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Compendium of History Reminiscence & Biography of Western Nebraska

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have been born to Mr. and Mrs. Chapman, named as follows: John, Victor, Margaret, James, Annie, Paul, Earl and Bessie

     Mr. Chapman helped to build up the schools in his locality and did his share in the upbuilding of this region since coming here. Politically he is a Republican.



     Among the most successful ranch enterprises of Cherry county none has merited a wider reputation that that (sic) known in local parlance as the "The Churn." The ranch house is situated on section 5, township 32, range 36, and is without doubt one of the largest and finest dwellings in the ranch region of western Nebraska. It was erected in 1902, is two stories high, containing fourteen rooms, including a large bath-room with running water to supply domestic needs. The barn is also one of the largest in the range country, and is but one of a number of large buildings and sheds with which the place is equipped. An elevated reservoir, served by its own windmill, gives water pressure sufficient to throw a stream above the house in case of fire. There is shed room for the sheltering of three thousand head of stock, with convenient corrals surrounding, and all supplied with an abundance of good water. Not the least attractive feature of the ranch is the groves, five in number, which have attained a growth far beyond the usual plantings in the west. There are sixteen wells and windmills on the place affording an abundance of good water. The ranch contains something over four thousand acres, much of which is fine hay land with five hundred acres seeded to alfalfa, which in this region attains luxurious growth. There are at all times about two thousand head of cattle and two hundred head of horses on the place, all of a high grade of breeding. The company that established this ranch was organized January 1st, 1886, consisting of Shadbolt, Fleischman, Trowbridge & Gates, the latter of whom sold out to his three partners. Later Trowbridge sold to Hubert Shadbolt (brother of George E. Shadbolt), and the firm name was then changed to Shadbolt Bros. & Fleischman. William Fleischman still retaining his interest throughout the different changes of ownership.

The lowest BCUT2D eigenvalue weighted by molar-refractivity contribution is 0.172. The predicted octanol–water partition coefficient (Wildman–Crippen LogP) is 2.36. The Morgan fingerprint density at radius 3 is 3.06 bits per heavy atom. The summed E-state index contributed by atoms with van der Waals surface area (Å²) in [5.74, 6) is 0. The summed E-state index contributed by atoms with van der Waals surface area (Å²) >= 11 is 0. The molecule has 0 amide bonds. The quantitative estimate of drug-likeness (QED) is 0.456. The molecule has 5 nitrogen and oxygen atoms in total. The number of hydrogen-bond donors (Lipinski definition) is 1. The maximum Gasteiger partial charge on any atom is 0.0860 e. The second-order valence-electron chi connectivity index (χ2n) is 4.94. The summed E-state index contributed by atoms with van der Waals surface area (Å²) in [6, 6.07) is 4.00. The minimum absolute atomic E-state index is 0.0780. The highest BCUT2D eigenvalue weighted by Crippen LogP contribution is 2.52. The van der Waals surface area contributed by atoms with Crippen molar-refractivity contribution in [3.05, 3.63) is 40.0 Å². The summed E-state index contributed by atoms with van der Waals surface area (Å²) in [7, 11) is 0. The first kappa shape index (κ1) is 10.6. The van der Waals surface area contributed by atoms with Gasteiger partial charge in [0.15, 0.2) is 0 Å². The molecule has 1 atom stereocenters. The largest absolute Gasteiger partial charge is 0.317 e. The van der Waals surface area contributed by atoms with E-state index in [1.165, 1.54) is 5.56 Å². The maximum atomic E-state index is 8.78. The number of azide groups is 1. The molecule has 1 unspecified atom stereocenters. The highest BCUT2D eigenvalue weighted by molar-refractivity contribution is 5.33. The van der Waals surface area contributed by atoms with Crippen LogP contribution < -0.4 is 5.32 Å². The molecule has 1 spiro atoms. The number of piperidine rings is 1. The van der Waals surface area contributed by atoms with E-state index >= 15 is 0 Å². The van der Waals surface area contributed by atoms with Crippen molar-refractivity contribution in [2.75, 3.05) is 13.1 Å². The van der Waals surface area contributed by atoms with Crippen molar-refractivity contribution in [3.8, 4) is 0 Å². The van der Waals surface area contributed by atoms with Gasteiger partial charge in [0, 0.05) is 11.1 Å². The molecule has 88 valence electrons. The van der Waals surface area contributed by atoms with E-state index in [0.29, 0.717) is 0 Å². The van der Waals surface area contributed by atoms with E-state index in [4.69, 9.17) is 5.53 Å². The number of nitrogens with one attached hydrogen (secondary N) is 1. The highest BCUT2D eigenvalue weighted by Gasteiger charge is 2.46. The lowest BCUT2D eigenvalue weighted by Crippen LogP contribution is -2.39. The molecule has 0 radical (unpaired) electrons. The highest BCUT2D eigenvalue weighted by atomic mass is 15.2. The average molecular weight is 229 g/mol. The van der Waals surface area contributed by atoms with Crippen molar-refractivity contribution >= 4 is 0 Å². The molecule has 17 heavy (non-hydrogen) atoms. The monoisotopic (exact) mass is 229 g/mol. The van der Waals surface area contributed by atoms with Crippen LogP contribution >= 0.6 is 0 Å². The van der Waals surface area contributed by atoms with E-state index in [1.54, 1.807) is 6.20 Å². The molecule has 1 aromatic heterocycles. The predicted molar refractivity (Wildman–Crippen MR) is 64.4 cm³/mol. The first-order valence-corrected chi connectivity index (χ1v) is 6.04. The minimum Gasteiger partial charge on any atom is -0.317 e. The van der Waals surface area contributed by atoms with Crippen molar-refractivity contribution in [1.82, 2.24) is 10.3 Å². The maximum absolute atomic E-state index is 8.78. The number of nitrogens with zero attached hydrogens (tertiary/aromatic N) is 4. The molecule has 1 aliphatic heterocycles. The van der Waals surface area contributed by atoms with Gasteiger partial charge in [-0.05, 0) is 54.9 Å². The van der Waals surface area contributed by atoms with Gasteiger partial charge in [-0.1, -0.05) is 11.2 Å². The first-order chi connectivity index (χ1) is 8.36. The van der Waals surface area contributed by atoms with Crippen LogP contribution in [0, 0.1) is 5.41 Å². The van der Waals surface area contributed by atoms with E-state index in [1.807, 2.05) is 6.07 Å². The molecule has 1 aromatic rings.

The Shadbolt brothers were born in Sheboygan county, Wisconsin, Hubert, the elder, now residing at Emmetsburg, Iowa. He left home to make his own way in life at the age of sixteen, while George lived with his parents until completing his eighteenth year. After spending four years in Colorado, mostly following the range, he travelled (sic) as far west at Oregon, looking the country over for a good location for an enterprise such as they have since organized, and finding nothing in the far west seemingly superior to Nebraska, came to Cherry county in 1886 and became a partner in organizing the ranch afterwards known as "The Churn."

     William Fleischman is a native of Germany, after immigration lived in Wisconsin a few years prior to joining the company organizing "The Churn," which he did January 1st, 1886.

     Mr. George E. Shadbolt was married on December 14th, 1904, to Miss Anna Thompson. They have two daughters, Viola Theresa and Ella Leona.

     The hospitality of "The Churn" is proverbial. Everywhere western hospitality is cordial, but that dispensed at the above ranch is the essence of the best, it being made the stopping place of freighters and travellers (sic) going to or from the railroad stations, as well as for those passing through the region east or west. An interesting picture of the "Church Ranch" property will be found on another page of this volume.

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     Clarence E. Park, who, within the past several years has acquired a valuable estate in section 6, township 34, range 42, is a gentleman of rare intelligence and much enterprise, and a worthy and highly esteemed resident of Sheridan county. Since coming to this section he has met with some discouragements in the way of financial losses, but in the main has prospered and is now recognized as one of the substantial agriculturists of his community,

     Mr. Park was born in Sarpy county, Nebraska, in 1869. His father, Gilbert G. Park, was a native of Pennsylvania, farmer by occupation, and came west, settling in Nebraska, in 1885, and located in Sheridan county, where he died in 1889, leaving a family of five children, of whom our subject was the third member in order of birth. He was raised on his father's farm in Sarpy county and in Omaha City while a youngster, but since fifteen years of age his life has been spent in Sheridan county. When he reached the age of twenty years he started out for himself, working out on a ranch in the vicinity of his home up to 1895, when he located on a homestead containing eighty acres of land in 1896 and later took an additional one hundred and sixty acres under the Kincaid act, and began to establish a farm and home. During the first years on his father's farm the drouth (sic) caused him severe